5 Climbers Fall on Mount Shasta

Weekend snow brought fog and left a thin layer of ice
By Newser Editors and Wire Services
Posted Jun 8, 2022 5:07 PM CDT
1 Climber Killed, 4 Injured in Poor Conditions
Officials have asked climbers to stay away from Mount Shasta, shown in 2008, until conditions improve.   (AP Photo/Rich Pedroncelli, File)

A mountain climbing guide was killed and at least four other people were injured in separate accidents this week while climbing Mount Shasta in Northern California in treacherous conditions, authorities said Tuesday. Jillian Webster, 32, of Redmond, Oregon, was leading a man and a woman Monday morning when one of the climbers slipped and all three, who were roped together, fell 1,500 to 2,500 feet, the Siskiyou County Sheriff's Office said. Webster was pronounced dead at a hospital, while a rescue team found the man in critical condition with a head injury and a broken leg, the sheriff's office said. The woman had a broken ankle, the AP reports. Both were recovering in hospitals, the sheriff's office said.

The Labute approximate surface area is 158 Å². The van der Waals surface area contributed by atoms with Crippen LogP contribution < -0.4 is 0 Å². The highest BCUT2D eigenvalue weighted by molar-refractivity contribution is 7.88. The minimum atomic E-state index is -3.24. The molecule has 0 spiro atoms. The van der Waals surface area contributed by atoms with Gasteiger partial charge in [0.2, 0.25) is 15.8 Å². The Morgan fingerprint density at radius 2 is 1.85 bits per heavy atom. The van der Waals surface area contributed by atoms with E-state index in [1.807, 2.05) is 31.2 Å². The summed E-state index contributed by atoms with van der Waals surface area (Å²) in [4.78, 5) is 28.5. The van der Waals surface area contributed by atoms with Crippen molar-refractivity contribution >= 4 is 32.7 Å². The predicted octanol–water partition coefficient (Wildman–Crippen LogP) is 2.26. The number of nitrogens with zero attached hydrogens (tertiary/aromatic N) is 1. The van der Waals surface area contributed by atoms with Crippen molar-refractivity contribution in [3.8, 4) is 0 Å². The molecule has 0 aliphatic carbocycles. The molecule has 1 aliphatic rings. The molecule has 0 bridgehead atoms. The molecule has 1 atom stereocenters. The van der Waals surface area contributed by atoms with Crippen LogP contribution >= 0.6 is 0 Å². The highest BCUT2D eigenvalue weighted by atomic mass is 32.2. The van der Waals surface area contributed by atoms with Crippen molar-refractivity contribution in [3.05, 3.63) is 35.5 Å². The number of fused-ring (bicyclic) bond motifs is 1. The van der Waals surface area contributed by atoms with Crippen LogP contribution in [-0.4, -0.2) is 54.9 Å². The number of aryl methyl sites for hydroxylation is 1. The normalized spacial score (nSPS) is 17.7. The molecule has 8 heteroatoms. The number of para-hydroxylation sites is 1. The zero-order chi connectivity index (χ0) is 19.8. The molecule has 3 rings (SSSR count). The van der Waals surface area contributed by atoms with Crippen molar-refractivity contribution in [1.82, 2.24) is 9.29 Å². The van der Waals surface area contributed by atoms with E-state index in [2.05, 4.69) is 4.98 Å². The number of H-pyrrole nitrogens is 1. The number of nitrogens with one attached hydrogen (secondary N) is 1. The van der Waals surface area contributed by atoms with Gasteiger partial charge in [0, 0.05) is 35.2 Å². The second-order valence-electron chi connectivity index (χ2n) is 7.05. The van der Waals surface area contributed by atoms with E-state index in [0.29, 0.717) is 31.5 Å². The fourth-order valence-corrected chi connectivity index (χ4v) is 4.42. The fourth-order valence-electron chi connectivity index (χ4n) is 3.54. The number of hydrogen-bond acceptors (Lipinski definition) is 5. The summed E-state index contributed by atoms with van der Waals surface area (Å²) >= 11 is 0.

Also on Monday, a man was injured in falling about 1,000 feet at 12:30pm, sheriff's spokeswoman Courtney Kreider said. At 4pm, a woman who was part of the same trio of climbers also fell 1,000 feet and was airlifted to a hospital. There was no word on their conditions. The latter two climbers lacked helmets and crampons that are necessary for snowy and icy conditions, said Nick Meyers, lead climbing ranger on Mount Shasta for the US Forest Service. "It was just a perfect storm of bad conditions, people on the mountain, and inexperience," Meyers said.

At about 14,180 feet, Shasta is California's fifth-tallest mountain and is located 275 miles north of San Francisco. It draws about 6,000 climbers to the summit each season. Rising temperatures lure climbers to Shasta, but a weekend cold spell brought rain, snow, and fog and made the climb through popular Avalanche Gulf dangerous. "We had snow over the weekend, just a little bit of snow, and it created this thin layer of ice," Kreider said. "And when it warms up, that thin layer of ice sloughs off." The sheriff’s office urged people to avoid climbing the mountain over the next three days until conditions improve.

(More Mount Shasta stories.)

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